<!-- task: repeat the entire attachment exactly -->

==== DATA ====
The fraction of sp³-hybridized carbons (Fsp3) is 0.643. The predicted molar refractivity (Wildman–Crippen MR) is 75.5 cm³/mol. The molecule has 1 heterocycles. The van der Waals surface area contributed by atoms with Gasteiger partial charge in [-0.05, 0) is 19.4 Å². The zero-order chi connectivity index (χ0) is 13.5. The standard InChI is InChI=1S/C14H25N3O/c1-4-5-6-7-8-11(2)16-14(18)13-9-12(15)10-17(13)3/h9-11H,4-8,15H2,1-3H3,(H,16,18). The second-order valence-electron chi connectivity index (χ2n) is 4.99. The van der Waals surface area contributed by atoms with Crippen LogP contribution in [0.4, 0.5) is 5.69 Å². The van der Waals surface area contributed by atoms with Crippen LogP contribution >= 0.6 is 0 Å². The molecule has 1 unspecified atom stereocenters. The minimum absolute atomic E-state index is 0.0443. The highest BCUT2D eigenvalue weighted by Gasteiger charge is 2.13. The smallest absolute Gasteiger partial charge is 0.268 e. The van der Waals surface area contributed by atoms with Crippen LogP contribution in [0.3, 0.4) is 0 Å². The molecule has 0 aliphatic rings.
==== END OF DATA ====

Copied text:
The fraction of sp³-hybridized carbons (Fsp3) is 0.643. The predicted molar refractivity (Wildman–Crippen MR) is 75.5 cm³/mol. The molecule has 1 heterocycles. The van der Waals surface area contributed by atoms with Gasteiger partial charge in [-0.05, 0) is 19.4 Å². The zero-order chi connectivity index (χ0) is 13.5. The standard InChI is InChI=1S/C14H25N3O/c1-4-5-6-7-8-11(2)16-14(18)13-9-12(15)10-17(13)3/h9-11H,4-8,15H2,1-3H3,(H,16,18). The second-order valence-electron chi connectivity index (χ2n) is 4.99. The van der Waals surface area contributed by atoms with Crippen LogP contribution in [0.4, 0.5) is 5.69 Å². The van der Waals surface area contributed by atoms with Crippen LogP contribution >= 0.6 is 0 Å². The molecule has 1 unspecified atom stereocenters. The minimum absolute atomic E-state index is 0.0443. The highest BCUT2D eigenvalue weighted by Gasteiger charge is 2.13. The smallest absolute Gasteiger partial charge is 0.268 e. The van der Waals surface area contributed by atoms with Crippen LogP contribution in [0.3, 0.4) is 0 Å². The molecule has 0 aliphatic rings.